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Thursday, 8 December 1983
Page: 3555

Senator GARETH EVANS (Attoney-General)(7.29) —I move:

That the Bill be now read a second time.

I seek leave to have the second reading speech incorporated in Hansard.

Leave not granted.

Senator GARETH EVANS —This bill gives effect to the undertaking by the Government to establish a Prices Surveillance Authority. This body is an important part of the Government's prices and incomes policy and its establishment will honour a major commitment by the Government as part of the prices and incomes accord. The Government's mandate to establish the Prices Surveillance Authority has been widely recognised in the community, including by business in the National Economic Summit Conference communique.

Following the National Economic Summit Conference a working party was established to provide advice to the Government on the legislation for the establishment of a prices surveillance body. I seek leave to incorporate the remainder of the speech in Hansard.

Leave not granted.

Senator GARETH EVANS —The working party, comprising representatives of the trade union movement, business, state and local government and community groups has been extensively consulted by the Government in drafting the Bill I bring before the Senate. Before explaining the measures provided for in the Bill, I would like to make some remarks concerning the Government's approach to prices surveillance. I seek leave to incorporate the remainder of the speech in Hansard .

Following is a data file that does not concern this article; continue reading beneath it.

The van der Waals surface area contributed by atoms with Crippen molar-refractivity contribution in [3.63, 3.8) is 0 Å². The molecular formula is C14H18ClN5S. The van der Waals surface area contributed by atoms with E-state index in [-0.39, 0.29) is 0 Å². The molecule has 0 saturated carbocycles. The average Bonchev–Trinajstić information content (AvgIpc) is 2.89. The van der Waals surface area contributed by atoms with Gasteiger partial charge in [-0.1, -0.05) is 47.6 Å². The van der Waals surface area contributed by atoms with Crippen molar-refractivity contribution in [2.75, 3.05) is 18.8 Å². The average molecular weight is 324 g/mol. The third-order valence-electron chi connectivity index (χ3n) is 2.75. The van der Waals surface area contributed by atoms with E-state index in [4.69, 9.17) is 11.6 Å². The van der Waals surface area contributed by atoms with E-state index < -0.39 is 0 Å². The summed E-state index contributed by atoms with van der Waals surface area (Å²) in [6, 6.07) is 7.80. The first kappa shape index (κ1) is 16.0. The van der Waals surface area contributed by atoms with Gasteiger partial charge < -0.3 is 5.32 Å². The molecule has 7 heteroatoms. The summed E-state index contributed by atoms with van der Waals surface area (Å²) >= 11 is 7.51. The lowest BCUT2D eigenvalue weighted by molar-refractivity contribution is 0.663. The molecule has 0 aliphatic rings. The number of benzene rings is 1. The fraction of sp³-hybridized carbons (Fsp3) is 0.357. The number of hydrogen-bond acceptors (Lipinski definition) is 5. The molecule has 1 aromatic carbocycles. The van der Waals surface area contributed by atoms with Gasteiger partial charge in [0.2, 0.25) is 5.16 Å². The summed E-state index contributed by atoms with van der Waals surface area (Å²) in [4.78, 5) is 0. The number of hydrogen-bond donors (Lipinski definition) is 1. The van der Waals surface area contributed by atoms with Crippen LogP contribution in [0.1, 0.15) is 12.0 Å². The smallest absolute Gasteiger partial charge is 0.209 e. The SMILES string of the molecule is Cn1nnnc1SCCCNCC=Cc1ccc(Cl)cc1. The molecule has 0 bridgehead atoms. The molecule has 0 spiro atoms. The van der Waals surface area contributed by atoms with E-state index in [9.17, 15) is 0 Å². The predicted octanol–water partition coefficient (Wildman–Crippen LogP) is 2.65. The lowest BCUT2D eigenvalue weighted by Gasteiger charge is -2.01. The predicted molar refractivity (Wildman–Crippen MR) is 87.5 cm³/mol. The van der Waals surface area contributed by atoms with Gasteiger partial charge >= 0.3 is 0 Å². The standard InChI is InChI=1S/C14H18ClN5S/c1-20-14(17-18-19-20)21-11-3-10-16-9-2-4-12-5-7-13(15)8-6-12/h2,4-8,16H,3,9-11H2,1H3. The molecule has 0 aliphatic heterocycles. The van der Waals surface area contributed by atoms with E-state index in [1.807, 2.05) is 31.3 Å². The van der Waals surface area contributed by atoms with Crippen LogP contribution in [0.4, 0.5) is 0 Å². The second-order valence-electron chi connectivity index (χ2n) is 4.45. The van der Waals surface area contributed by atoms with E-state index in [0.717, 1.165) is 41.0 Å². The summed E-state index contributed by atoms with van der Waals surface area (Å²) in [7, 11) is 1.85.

Leave granted.

The speech read as follows-

The Government is firmly committed to restoring economic prosperity in Australia and to bringing about the sustained high rates of economic growth that are necessary to reduce present high levels of unemployment. At the same time inflationary pressures need to be reduced so that economic recovery can proceed unhindered. The Government's policies, based on an effective prices and incomes policy, are directed toward achieving these goals of sustained non-inflationary economic growth.